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How Does BPM Work? Let Our Holiday Vlog Show You.

Welcome back to All Things BPM: A Vlog Dedicated to Business Process Management. This month, everyone’s favorite BPM vlog is having a holiday special featuring none other than Omni’s own Father Christmas: Project Manager and Scrum Master Paul Rasmussen in an ugly sweater!

This vlog talks a lot about how business process management (BPM) works — that’s the whole idea, right? Well, our holiday special will do something a little different. Like Clarence the Angel, Paul is going to whisk you away to a different reality and show you how BPM works. In fact, Paul will be showing you two different versions of Omni’s 2018 White Elephant ornament exchange.

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What’s a white elephant exchange and what does it have to do with BPM? 

A white elephant gift exchange (also called a Yankee swap or Dirty Santa) is a party game where each participant brings in a gift. The rules differ a little based on where you live but essentially the game goes like this:

  1. Each player is assigned a number that determines when they unwrap their gift
  2. The first person chooses a gift and unwraps it
  3. Subsequent players can either choose a new gift to unwrap or steal an unwrapped one from the players before them
  4. When a person's gift is stolen, that person can either choose another wrapped gift to open or can steal from another player.
  5. The game is over when everyone has a gift.

Omni played this game with Christmas ornaments this year. You can check out some of those ornaments and see which one won on our Facebook page poll (P.S. don't forget to like our page!).

WE8

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Okay, but what does a white elephant exchange have to do with business process management? Watch the blog and find out.

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Business Process Management and Holiday Chaos

As you can see, without the rules of the game in place, the white elephant gift exchange becomes a Christmas morning-style free-for-all. This is a lot like a company running without business process management; they’re operating without rules. Which step comes first is not clearly defined and there are no rules about exactly which task needs to happen at which time.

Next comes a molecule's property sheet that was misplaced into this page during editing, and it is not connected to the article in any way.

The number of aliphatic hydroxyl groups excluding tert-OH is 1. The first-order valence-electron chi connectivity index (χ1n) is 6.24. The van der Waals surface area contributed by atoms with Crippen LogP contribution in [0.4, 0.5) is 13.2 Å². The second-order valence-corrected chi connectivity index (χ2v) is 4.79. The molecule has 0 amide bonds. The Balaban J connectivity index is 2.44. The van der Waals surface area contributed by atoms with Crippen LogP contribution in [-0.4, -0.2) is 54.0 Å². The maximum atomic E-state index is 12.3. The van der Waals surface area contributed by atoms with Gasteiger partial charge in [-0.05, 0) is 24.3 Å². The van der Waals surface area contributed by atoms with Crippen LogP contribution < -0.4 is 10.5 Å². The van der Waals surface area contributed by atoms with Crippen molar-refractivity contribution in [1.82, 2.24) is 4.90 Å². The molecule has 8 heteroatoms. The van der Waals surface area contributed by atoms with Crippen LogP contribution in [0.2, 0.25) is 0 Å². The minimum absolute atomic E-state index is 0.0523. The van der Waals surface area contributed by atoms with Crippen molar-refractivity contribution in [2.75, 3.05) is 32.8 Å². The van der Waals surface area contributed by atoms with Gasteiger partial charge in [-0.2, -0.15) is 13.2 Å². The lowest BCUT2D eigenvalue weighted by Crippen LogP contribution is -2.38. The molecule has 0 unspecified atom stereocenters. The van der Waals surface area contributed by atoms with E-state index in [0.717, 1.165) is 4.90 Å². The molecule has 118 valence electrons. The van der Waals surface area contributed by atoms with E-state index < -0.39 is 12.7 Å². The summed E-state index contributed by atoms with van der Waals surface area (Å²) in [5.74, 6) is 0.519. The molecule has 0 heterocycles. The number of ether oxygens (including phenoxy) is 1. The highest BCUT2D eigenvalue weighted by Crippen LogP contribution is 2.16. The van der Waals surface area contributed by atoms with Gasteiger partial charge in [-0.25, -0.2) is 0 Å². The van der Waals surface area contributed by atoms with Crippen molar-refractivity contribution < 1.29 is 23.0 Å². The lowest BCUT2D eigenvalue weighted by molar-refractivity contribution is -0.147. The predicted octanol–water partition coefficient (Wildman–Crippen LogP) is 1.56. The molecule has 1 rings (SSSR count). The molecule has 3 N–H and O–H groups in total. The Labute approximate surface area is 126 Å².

Does that mean that every business without BPM is running like Christmas vacation at the McAllister house? No — of course not. Processes usually start out tidily enough. Often in organizations where business processes have grown organically, those processes become chaotic when the original owner leaves the company, the organization is restructured, or steps are added. In the worst-case scenario, there’s disorder, things get messy and things get lost.

That’s why BPM is important. With a BPM process in place, you’ve got clearly-defined and regimented rules for each step in your business process. You know exactly what needs to happen and at what time. This keeps processes moving forward in an orderly fashion and makes sure that nothing important gets lost in the confusion — like a gift, or the money that will save the Building and Loan.

Need more information on business process automation (BPA) and BPM? We're gold-level Microsoft and K2 partners in Wisconsin this means Omni has the technical requirement to sell, implement and deploy leading-edge business process automation solutions to our customers. We can help you simplify your own workflows with BPM and process automation.

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Paul Rasmussen

About Author Paul Rasmussen

Paul wants to live in a world where he can golf every day of the year, he has an unlimited number of “Do Overs," and he hits every goal he sets for himself. As a project manager, one of Paul’s strengths lies in managing multi-faceted Agile projects. After tackling some tough ones, he’s learned a lot about which management styles do and don’t work in a given situation, when and how to ask the hard questions, and how to identify who can be counted on at critical junctures. Throughout the project cycle, he strives to give team members and clients more than what they expect. “When I can do that, it’s amazing to see the lasting business and personal relationships that are made.” Outside of work, you are likely to find Paul at the golf course, brewing up his own specialty beer, or whipping up something new and crazy for Saturday breakfast. The past few years he has spent an inordinate amount of time assembling toys for his kids. Paul grew up in Sparta, near LaCrosse WI. He graduated with a degree in Management Information Services from UW - Oshkosh. He and his wife Jody have two daughters (Maddison & Skylar) and a son (Dyllan).



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